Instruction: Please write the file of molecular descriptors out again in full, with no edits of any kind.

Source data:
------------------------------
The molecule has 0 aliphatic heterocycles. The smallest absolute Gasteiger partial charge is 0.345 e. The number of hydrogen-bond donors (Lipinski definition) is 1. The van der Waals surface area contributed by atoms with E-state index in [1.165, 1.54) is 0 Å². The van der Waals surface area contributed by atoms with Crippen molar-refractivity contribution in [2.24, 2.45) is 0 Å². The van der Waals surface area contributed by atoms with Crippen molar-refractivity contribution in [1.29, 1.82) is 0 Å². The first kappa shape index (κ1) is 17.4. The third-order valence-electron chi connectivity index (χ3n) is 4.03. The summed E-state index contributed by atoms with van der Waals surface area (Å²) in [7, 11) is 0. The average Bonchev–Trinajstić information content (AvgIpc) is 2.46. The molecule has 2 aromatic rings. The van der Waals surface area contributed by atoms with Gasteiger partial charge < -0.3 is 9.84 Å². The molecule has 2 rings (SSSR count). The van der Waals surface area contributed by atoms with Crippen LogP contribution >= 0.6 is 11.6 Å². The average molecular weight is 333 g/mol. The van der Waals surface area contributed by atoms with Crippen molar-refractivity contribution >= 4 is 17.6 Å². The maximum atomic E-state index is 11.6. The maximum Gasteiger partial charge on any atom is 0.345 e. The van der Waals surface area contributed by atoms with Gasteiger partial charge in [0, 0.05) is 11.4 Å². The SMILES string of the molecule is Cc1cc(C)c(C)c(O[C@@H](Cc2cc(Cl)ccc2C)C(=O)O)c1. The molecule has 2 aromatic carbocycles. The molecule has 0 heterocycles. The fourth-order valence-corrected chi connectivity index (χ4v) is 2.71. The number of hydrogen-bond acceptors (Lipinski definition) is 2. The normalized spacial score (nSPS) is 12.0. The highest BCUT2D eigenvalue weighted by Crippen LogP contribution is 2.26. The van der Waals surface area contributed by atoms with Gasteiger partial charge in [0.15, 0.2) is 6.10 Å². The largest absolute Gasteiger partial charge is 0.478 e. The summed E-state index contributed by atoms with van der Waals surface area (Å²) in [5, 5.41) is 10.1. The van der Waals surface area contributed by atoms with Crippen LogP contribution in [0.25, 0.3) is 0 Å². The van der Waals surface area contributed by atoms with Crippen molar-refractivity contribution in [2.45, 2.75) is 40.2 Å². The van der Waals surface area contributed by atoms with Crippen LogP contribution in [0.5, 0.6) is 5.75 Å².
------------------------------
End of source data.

The molecule has 0 aliphatic heterocycles. The smallest absolute Gasteiger partial charge is 0.345 e. The number of hydrogen-bond donors (Lipinski definition) is 1. The van der Waals surface area contributed by atoms with E-state index in [1.165, 1.54) is 0 Å². The van der Waals surface area contributed by atoms with Crippen molar-refractivity contribution in [2.24, 2.45) is 0 Å². The van der Waals surface area contributed by atoms with Crippen molar-refractivity contribution in [1.29, 1.82) is 0 Å². The first kappa shape index (κ1) is 17.4. The third-order valence-electron chi connectivity index (χ3n) is 4.03. The summed E-state index contributed by atoms with van der Waals surface area (Å²) in [7, 11) is 0. The average Bonchev–Trinajstić information content (AvgIpc) is 2.46. The molecule has 2 aromatic rings. The van der Waals surface area contributed by atoms with Gasteiger partial charge < -0.3 is 9.84 Å². The molecule has 2 rings (SSSR count). The van der Waals surface area contributed by atoms with Crippen LogP contribution >= 0.6 is 11.6 Å². The average molecular weight is 333 g/mol. The van der Waals surface area contributed by atoms with Crippen molar-refractivity contribution >= 4 is 17.6 Å². The maximum atomic E-state index is 11.6. The maximum Gasteiger partial charge on any atom is 0.345 e. The van der Waals surface area contributed by atoms with Gasteiger partial charge in [0, 0.05) is 11.4 Å². The SMILES string of the molecule is Cc1cc(C)c(C)c(O[C@@H](Cc2cc(Cl)ccc2C)C(=O)O)c1. The molecule has 2 aromatic carbocycles. The molecule has 0 heterocycles. The fourth-order valence-corrected chi connectivity index (χ4v) is 2.71. The number of hydrogen-bond acceptors (Lipinski definition) is 2. The normalized spacial score (nSPS) is 12.0. The highest BCUT2D eigenvalue weighted by Crippen LogP contribution is 2.26. The van der Waals surface area contributed by atoms with Gasteiger partial charge in [0.15, 0.2) is 6.10 Å². The largest absolute Gasteiger partial charge is 0.478 e. The summed E-state index contributed by atoms with van der Waals surface area (Å²) in [5, 5.41) is 10.1. The van der Waals surface area contributed by atoms with Crippen LogP contribution in [0.25, 0.3) is 0 Å². The van der Waals surface area contributed by atoms with Crippen molar-refractivity contribution in [2.45, 2.75) is 40.2 Å². The van der Waals surface area contributed by atoms with Crippen LogP contribution in [0.5, 0.6) is 5.75 Å².